TSA wants to permit certain frequent travelers to go through less rigorous screening, which would allow the TSA to focus on the passengers it knows the least about.
In exchange for providing TSA with some additional personal and travel information, certain pre-screened passengers will be eligible to go through special expedited security lanes, where they'll still go through metal detectors, but may be able to keep their shoes on and leave their laptops in the carry-ons.
TSA administrator John Pistole told CBS News, "The vast majority of people pose no threat to civil aviation, so how can we identify those people before they get to the airport, before the checkpoint, and then, when they get there, to expedite them by allowing us to focus more on the unknowns."
Beginning this fall, CBS News Homeland Security Correspondent Bob Orr reported, selected frequent fliers boarding Delta Airlines in Atlanta and Detroit and American Airlines in Miami and Dallas will be invited into the program, as will U.S. citizens who've already passed background checks by Customs and Border Protection. Intially, Orr reported, the program will affect 5,000 to 8,000 passengers directly.
Nearly two million airline passengers pass through security checkpoints at the nation's airports every day.
Pistole said, "If we are looking for a needle in a haystack, let's separate the knowns out of that and then have a smaller stack to look at."
But on "The Early Show," Boyd said the concept behind the new program is the issue.
He said, "(The program) will give (TSA) time to focus on the untrusted travelers, which means if you don't go through a government background check, you are going to be untrusted. ... You're going to have to go through the same security either way, but what really scares me is you're not going to be a trusted person unless you go through a government background check -- that's scary."
"The TSA is not a professionally-managed organization," he said. "The problem with it is we have politics involved. We have go and show -- the other day they announced they found a bag with 13 knives in it. I'm not impressed. The reality of this is, this is show and it's not going to improve anything."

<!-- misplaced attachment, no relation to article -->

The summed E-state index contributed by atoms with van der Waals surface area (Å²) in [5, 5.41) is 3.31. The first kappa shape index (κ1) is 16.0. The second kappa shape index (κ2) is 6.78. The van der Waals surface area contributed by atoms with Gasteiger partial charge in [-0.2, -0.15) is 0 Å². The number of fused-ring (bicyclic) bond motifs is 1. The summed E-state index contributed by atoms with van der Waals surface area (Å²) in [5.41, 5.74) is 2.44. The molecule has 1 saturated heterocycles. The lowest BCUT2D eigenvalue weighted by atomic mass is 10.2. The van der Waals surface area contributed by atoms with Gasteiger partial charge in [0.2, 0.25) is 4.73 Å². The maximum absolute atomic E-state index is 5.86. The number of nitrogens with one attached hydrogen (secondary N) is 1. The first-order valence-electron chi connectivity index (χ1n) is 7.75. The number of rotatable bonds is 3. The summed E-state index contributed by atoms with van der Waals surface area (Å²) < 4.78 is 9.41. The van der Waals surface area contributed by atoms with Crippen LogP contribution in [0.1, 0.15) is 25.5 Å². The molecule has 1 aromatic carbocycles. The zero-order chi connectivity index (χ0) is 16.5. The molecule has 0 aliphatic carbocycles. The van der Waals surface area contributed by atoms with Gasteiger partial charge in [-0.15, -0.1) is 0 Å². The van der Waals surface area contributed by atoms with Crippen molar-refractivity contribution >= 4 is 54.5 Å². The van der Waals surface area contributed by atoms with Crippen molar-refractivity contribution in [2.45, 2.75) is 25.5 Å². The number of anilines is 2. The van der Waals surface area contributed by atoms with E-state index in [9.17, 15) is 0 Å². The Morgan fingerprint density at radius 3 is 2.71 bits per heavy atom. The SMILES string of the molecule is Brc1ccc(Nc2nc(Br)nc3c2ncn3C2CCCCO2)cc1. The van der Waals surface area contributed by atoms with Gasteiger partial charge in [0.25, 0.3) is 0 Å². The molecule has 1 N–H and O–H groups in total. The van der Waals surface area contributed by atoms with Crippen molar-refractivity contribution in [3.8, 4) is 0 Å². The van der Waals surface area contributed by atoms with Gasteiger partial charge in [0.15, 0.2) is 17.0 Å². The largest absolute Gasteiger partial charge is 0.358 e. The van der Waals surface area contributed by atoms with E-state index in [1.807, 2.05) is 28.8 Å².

But others say the program will be a game-changer.
CBS News Transportation Safety Analyst Mark Rosenker said, "It is going to create an environment where it is risk-based and intelligence-driven, rather than just the random processes that you're going through right now."
But Boyd said the potential to profile people is a real threat with the new pilot program.
" The profiling here would be you didn't go through a government check. And let's remember, most of the 9/11 hijackers could have passed a background check, unless you're profiling. So the reality of it is, this is one of the things, it's a lot of show and no-go, and I don't buy it. And it's a shame that people just look into this and say, 'It will be just great.' The reality is, look beneath the surface, because it's not an improvement in security, and we do have major security issues."
"Early Show" co-anchor remarked the timing of the program seems a little bit odd, coming in a week in which there was a report saying there have been 25,000 breaches since 9/11 alone.
Boyd said he'd suggest the government switch to professional security.
"The people in the blue shirts that go through our stuff, they're great people, but at the top, we don't have people anticipating security threats. (September 11) was not a passenger screening failure, it was a total security failure. We have to have a security system other than the TSA, which isn't working, that anticipates threats, has mitigation programs, and looks ahead and thinks like a terrorist. We don't have that. Believe me, we're no safer than we were before 9/11 regardless of the press releases put out."